New York ended up out-shooting Montreal 15-12 in the final frame and won the Corsi battle ,26-23 (23-21 at even strength). It was the shake-up the Islanders needed and it should be very interesting to see if Capuano sticks with them for Thursday night's game in Pittsburgh against Sidney Crosby and the Stanley Cup champions.
With Nick Leddy and Travis Hamonic continuing to work through their first season as partners, the forwards have to adjust as well. Just because Ladd was the marquee signing of the offseason by GM Garth Snow doesn't mean he is the best fit to ride the first seat on the bus with the captain. Ladd is a very good player, make no mistake about it. Try not to read too much into a seven game sample size with a new team and only one pre-season game with a full roster and instead, look to his career. If you do, you will see an 82 game average of 27 goals over the past six seasons. And he hardly played with Jonathan Toews or Patrick Kane and nobody of that skill level, to be honest, in Winnipeg. This is a very good player quite capable of replacing the departed Kyle Okposo. He just might not be a 'fit' with a player of Tavares skill set. And that's Ok.
It's on the bench boss to figure out what works best for the system he has implemented. Capuano, when asked about Ladd moving to the fourth line postgame, was not ready to delve into any specifics. "Without speaking to the player, it's not fair to talk to the media about them. We talk to the players all the time about their game, I'm not going to discuss any specific conversations with you guys."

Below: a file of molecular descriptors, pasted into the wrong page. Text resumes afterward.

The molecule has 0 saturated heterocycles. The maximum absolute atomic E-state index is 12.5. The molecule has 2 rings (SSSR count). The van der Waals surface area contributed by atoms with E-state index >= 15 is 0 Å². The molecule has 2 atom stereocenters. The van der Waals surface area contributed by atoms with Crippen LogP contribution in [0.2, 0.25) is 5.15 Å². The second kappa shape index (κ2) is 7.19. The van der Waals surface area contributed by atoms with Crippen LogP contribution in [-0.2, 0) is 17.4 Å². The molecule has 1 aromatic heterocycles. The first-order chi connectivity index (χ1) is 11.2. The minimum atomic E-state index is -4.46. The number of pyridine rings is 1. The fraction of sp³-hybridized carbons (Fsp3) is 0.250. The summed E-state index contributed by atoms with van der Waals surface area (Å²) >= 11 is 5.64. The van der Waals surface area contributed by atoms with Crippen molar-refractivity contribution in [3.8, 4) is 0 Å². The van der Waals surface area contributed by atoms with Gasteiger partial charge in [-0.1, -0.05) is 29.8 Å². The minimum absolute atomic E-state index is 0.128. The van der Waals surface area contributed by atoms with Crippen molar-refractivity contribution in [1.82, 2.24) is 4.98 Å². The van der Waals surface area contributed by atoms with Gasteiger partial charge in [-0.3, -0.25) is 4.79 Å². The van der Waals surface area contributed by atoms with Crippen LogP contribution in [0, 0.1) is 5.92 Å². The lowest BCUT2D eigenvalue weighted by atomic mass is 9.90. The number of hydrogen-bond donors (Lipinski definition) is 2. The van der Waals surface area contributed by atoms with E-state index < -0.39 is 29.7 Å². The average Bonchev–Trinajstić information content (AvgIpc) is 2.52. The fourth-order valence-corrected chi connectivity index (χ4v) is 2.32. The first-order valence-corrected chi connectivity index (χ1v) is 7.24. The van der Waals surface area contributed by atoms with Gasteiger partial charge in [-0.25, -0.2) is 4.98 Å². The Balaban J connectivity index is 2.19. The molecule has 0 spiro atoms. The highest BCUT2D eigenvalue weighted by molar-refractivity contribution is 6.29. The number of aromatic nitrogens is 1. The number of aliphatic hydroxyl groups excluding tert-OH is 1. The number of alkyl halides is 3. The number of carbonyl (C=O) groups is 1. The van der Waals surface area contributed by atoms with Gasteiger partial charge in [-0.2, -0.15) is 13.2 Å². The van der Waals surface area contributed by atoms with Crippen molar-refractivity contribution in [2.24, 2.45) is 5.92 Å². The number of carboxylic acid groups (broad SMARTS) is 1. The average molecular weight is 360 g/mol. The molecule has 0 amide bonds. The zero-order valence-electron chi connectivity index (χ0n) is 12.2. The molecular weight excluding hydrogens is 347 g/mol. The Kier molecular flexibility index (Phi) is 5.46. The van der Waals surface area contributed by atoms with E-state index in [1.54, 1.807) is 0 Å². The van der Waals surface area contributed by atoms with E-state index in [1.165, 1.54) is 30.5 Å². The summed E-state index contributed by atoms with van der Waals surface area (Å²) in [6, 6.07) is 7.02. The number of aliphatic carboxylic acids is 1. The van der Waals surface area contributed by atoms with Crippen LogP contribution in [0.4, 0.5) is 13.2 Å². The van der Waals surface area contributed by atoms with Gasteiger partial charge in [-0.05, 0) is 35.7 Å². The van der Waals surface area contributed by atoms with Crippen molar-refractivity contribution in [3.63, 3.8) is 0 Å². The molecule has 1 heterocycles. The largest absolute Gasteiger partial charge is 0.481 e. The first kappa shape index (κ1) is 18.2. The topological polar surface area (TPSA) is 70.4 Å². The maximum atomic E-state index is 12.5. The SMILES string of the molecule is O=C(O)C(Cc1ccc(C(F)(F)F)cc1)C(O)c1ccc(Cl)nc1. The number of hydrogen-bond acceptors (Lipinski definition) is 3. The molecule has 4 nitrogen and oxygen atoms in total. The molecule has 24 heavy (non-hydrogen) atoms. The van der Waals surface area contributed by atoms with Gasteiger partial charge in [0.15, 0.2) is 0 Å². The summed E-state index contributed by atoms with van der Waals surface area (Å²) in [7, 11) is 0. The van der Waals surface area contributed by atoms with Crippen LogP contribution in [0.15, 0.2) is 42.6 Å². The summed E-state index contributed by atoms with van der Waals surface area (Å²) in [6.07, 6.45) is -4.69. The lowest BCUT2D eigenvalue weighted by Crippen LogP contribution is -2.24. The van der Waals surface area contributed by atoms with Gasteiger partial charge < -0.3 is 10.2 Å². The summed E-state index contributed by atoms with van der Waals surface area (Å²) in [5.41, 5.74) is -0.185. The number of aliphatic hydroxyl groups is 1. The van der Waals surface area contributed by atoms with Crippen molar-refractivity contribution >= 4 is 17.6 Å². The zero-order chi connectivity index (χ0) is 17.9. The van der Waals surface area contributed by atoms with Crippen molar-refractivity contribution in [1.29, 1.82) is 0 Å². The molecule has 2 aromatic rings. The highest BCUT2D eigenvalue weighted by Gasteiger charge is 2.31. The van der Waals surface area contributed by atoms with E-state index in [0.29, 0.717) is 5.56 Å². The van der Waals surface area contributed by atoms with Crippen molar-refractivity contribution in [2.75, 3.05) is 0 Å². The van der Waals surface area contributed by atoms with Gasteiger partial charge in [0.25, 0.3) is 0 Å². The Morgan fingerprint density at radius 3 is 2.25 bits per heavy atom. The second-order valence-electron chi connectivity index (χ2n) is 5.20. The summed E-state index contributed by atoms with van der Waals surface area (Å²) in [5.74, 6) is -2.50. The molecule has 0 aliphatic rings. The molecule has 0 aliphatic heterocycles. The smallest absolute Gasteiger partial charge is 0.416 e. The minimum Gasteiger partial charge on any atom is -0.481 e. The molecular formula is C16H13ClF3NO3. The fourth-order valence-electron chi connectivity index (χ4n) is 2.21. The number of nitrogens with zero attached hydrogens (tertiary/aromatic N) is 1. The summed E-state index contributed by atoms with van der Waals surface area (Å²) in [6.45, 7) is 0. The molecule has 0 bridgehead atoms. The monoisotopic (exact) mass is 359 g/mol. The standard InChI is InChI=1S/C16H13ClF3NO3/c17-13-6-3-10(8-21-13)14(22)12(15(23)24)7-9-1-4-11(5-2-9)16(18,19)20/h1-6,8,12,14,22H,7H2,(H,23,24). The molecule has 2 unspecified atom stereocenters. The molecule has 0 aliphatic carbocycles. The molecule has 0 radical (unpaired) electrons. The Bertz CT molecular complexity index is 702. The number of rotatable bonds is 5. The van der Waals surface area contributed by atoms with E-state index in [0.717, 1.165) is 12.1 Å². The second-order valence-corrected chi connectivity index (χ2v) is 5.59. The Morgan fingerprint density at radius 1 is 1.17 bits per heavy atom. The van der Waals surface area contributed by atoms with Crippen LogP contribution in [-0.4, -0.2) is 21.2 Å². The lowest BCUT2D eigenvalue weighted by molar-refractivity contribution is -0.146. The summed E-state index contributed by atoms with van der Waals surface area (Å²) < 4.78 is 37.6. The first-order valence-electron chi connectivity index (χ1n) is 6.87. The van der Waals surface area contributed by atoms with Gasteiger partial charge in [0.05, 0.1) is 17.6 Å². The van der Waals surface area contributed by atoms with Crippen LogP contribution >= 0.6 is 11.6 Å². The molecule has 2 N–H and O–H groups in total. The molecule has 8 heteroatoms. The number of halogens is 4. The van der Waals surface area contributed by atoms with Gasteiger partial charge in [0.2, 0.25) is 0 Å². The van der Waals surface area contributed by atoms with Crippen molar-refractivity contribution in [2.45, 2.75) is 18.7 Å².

Ladd, very much a seasoned veteran, knows the deal. "We just have to find something, mix it up, he told Newsday postgame. "I'd love to be more productive through seven games, but I also know the kind of player I can be and what I need to do. I'm not too worried about it."
It's that kind of attitude that pulls teams through stretches when maybe they are not at their most mentally sharp. When things are happening like Cizikas jumping the boards in the second period after Barzal had jumped on, you know some are not in the right frame of mind.
The veterans need to get New York over the hump. It's where Ladd, Chimera, Boychuk, Dennis Seidenberg, and yes, Tavares, need to make their greatest impact. It's one of the reasons Snow assembled this team the way he has. With the proper mindset accompanied by proper effort and coaching, things should level out soon for a club still trying to find its ideal composition.
Beyond the box:
- 5v5 Corsi leaders: Forwards: Josh Bailey (+8), Anthony Beauvillier (+7), John Tavares (+7). Defenseman: Johnny Boychuk (+7), Thomas Hickey (+7).
- 5v5 Corsi followers: Forwards : Mathew Barzal (-18), Alan Quine (-18), Ryan Strome (-17). Defenseman: Dennis Seidenberg (-23), Calvin de Haan (-21).
- TOI Leaders: Forwards: John Tavares (19:56), Defenseman: Nick Leddy (22:54)
- Shot Attempts: Forwards: John Tavares (6), Defenseman: Johnny Boychuk (9)
- PP blues: Tavares' second period power play goal, on a great play by Ladd, was New York's first at home and second of the season. They are now 2 for 17, 26th in the NHL.
- Faceoff maven: Casey Cizikas won 12 of 19 faceoffs last night and now leads Islanders at 52.4% (65-59) on the season. Jordan Staal is the NHL leader at 69.1% (76-34).